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Quo Vadis Indian Fashion Industry?

March 14th, 2008 by Sharmila Katre

Fashion merchandising textbooks state – a society that is fashion aware and fashion conscious is a society that is economically healthy. Thus Fashion is a reflection of lifestyle. In the Indian context it is a reflection of the growing ‘affluence’ of urban India – the upwardly mobile Indian middle class, more so, the upper middle class. The growth and progress of the Fashion Industry in the last ten years has even warranted the institution of the bi-annual Fashion Industry event, which is eagerly awaited both by the producers and buyers of fashion in India. Every year the fashion fraternity, glitterati and media await this event with much excitement and impatience. For weeks leading up to the event one reads of the who’s who of the International Fashion scene, the top of the line buyers expected to attend the event ……and yet, when the dust settles, Indian Fashion is yet to truly make its mark on the international scene.

Internationally the Indian apparel industry is better known as a supplier of competitively priced, mass produced, ‘fashion basic’ apparel merchandise sold by various retail chains and discount stores. In design terms however, that merchandise cannot be truly distinguished from any of the other merchandise on sale in the same outlets that have been produced in other Asian, Caribbean or east European countries. So where is the uniqueness of Indian fashion/design visible globally??? And yet when India forayed into the global clothing business in the late sixties it was its design identity of unique silhouettes, textiles and value addition techniques that gave it international acceptance and demand. What sold very happily and profitably at that juncture was ‘Brand India’ through it cotton crepe kurtis and ‘drawstring pants’, and its hand block printed wrap skirts. Indian fashion laid the foundation of an industry that today employs over 35 million people and contributes 14% to the GDP of the nation.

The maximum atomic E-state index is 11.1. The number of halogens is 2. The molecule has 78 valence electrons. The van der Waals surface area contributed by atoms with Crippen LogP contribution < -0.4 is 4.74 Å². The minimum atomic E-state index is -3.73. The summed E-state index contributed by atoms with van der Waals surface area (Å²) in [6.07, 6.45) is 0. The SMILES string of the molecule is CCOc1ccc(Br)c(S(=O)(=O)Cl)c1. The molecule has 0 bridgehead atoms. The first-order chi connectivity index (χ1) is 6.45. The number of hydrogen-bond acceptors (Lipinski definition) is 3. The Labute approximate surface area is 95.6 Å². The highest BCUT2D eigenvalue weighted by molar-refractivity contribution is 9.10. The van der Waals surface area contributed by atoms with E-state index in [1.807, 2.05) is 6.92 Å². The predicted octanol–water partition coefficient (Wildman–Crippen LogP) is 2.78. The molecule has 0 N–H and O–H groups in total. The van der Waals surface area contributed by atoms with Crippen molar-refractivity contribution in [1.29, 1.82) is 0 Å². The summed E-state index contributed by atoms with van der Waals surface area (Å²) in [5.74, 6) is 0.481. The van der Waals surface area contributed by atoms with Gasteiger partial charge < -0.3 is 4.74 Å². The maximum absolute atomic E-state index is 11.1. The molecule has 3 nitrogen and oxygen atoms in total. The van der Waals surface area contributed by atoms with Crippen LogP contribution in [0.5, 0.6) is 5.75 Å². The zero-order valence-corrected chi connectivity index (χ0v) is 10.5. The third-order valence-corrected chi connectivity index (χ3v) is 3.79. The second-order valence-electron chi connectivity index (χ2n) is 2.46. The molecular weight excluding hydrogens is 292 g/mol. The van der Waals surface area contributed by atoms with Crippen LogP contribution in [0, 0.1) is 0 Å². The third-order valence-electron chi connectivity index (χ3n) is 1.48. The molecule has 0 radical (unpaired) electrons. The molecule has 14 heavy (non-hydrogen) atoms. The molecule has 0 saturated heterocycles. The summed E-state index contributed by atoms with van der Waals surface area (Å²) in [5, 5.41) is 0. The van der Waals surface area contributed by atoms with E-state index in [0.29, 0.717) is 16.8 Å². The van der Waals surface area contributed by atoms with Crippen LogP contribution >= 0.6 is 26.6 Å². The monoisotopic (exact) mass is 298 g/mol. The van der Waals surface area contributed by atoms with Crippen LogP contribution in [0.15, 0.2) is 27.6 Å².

Indian Fashion has true potential to grow exponentially in the next decade, but before that there are many issues that the creators and producers of fashion need to address.

Most importantly what comes to mind is design discipline, understanding the commercial viability of design and realizing that the business of fashion is like any business enterprise. To grow the fashion business, fashion merchandise has to reach out to market segments beyond the fashion leaders and innovators and consumers of bespoke fashion or couture apparel. Product design through design discipline should enable a product to be scalloped and extend the product’s life span to justify the cost of design development. The product line has to evolve beyond the all encompassing design technique perspective. It has to have an individual signature that has a sense of permanence and identity of ‘unique’ design like an Hermes scarf, a Chanel jacket, a Bill Blass sheath dress or a LV handbag. The signature design element itself becomes the product’s brand identity.

The Business of Fashion requires business strategies, planning, organized marketing and selling, promotion and positioning. Design research based on market and consumer feedback, lifestyle trends, market economics, raw material resources, colour palettes, textile trends and other factors need to be done in depth and in all seriousness. Fashion merchandise is highly perishable and dynamic. Product research and development needs to become an on going and continuous process, very much like the R&D processes, which are the norm for all other lifestyle products. The business of fashion too, needs to be pre-emptive, and proactive rather than reactive.  Product design needs to be clever and production friendly to ensure timely deliveries with out taking away from the design innovation factor. Market potential needs to be studied vis-à-vis the adaptability of the design/fashion content of the product to enable growth in the market share and business by straddling consumer segments. The time has come for the talented Indian Fashion fraternity to truly shift the focus to the Business of Fashion.

Posted in Apparel, Footwear, India, Lifestyle & Fashion, Marketing, Retail, Soft Goods, Strategy, Textiles, Uncategorized | No Comments »

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